Armed and shooting SS men with their Polish associates surrounded the town on the fourth day of Passover, April 7, 1942. Nobody could run away. They ordered the town Jews to gather in the market place in fifteen minutes. The inhabitants left their homes, taking with them small bundles with the most necessary things. Some of the Germans guarded the assembled Jews; others, with the Polish citizens, passed from house to house and shot to death the sick, old, and weak, who could not leave their home.

The persons they killed were:

Peshe Fingerhoot Reyzl Mittlman Sorke Appletsweig Yadzhe Plosman with her child in her hands Gootshe Yayir, the Rebe's daughter, with her two small children (it was impossible to separate the children from their mother after the bloodthirsty murder) Haya Epstein and others. The killers enclosed five hundred healthy young men and women inside the Beys Medresh. The majority, headed by Moyshe Mendl Mintz, remained in the market place until the order to march. They were led to the railroad station. Many of them were shot during this “march”, the rest were transported to Sobibor and Belzhets to be burnt there.

More than a hundred from those enclosed in Beys Madresh succeeded in running away by breaking windows. The guardians shot some of them. Those who remained were sent to the concentration camps in Krikhov, from where a small part ran away.

Officially, Rayvets became “Judenrein”; however Polish peasants, young and old, sought and broke into the hiding places. When discovering hidden Jews, the peasants delivered them to the Germans. They killed the victims on the spot.

The peasants themselves murdered Doovtshe Teitlboim.

For some reason, around twenty persons found in Isroel Vorman's ice cellar were sent to Chelm; among them were Motl Eisenberg with his family, Shimon Derlichman, Avraham Derlichman, Feyge and Avraham Finkelstein, and others. Some of them were permitted to work; most were shot to death.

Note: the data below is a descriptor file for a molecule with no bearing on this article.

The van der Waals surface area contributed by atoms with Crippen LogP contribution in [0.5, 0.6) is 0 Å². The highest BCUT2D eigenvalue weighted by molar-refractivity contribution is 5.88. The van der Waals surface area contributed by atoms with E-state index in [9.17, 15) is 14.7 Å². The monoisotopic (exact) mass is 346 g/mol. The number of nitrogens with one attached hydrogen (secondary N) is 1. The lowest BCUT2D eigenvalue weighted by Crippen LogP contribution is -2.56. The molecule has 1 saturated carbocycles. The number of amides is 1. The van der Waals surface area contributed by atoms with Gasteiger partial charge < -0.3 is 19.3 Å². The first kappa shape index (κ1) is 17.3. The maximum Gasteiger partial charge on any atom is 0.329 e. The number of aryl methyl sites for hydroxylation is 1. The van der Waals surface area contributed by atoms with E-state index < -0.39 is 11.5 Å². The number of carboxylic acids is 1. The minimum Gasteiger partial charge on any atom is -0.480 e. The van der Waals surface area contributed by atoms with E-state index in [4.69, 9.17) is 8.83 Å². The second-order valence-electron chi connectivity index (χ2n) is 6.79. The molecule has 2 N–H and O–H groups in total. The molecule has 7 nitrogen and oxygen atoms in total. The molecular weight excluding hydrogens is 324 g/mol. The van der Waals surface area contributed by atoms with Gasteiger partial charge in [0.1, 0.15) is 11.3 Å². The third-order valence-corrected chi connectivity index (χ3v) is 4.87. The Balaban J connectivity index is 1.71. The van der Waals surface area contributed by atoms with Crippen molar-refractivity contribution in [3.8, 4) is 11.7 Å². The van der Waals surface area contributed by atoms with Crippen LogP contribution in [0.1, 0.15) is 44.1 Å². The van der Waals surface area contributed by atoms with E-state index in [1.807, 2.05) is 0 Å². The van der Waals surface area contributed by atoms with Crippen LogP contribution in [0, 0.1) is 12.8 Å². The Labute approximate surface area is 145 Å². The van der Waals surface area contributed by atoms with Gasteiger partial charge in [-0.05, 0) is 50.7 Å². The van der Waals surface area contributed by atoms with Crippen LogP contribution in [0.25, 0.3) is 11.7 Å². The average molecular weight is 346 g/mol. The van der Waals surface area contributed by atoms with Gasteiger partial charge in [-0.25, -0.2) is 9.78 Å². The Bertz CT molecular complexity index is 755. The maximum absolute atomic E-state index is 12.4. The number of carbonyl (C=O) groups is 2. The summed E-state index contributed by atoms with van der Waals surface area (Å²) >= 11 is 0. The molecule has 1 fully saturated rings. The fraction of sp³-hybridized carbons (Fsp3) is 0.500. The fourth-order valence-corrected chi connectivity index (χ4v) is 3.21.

In the Rayvets sugar factory, an opportunity fell to bribe an SS officer. Some dozens of Rayvets Jews had received permits to work legally at the factory. Over time, more and more Jews who left hideouts in the town surroundings became legal workers. Moreover, as it became possible to also bribe some controllers, working power was needed, and the number of Jews employed in the Rayvets sugar industry passed four hundred persons. The Germans enclosed all of them in a ghetto, which they created in a small side street. They surrounded the place with fences of barbed wire and appointed Velvl Blass as the ghetto head.

Germans guarded the camp. Zindl Plum stood at the gate. He was responsible for each discipline breach. The ghetto Jews were led every morning to work and returned at nightfall. They were not paid for their work and they did not receive nourishment. The SS men entered the ghetto often to have fun. Once they ordered the ghetto dwellers to smear their faces with excrement and thus appear in the street.

Berish Shenker told the officer that this was not appropriate for a cultured German and soldiers; that he should be ashamed. They seized him, and when he was freed, they shot him in his back. In such a way were shot and killed:

Moyshe Feldman Yoske Shpeiseman Peshe London, with her two children Motl Mitlman Reyzl Einstein and others. Kalmen Blootshitzn succeeded in escaping from Ghetto. When chased, he snatched a rifle from one of the Gestapo men and tried to kill him. However, another pursued the fugitive and shot him.

During the following night, they murdered over thirty Jews, throwing grenades through windows of the dwellings. From a nearby grove the murderers had brought seven Jewish men and women, their hands bound by barbed wire, and tortured and killed them in a cellar. Burying the bodies had been forbidden.

On 22 November 1942, SS men suddenly appeared at the work place, where survivors worked legally. They took out twelve persons and brought them in the nearby grove, where they ordered the prisoners to dig a large grave, and then shot them. Among the victims were: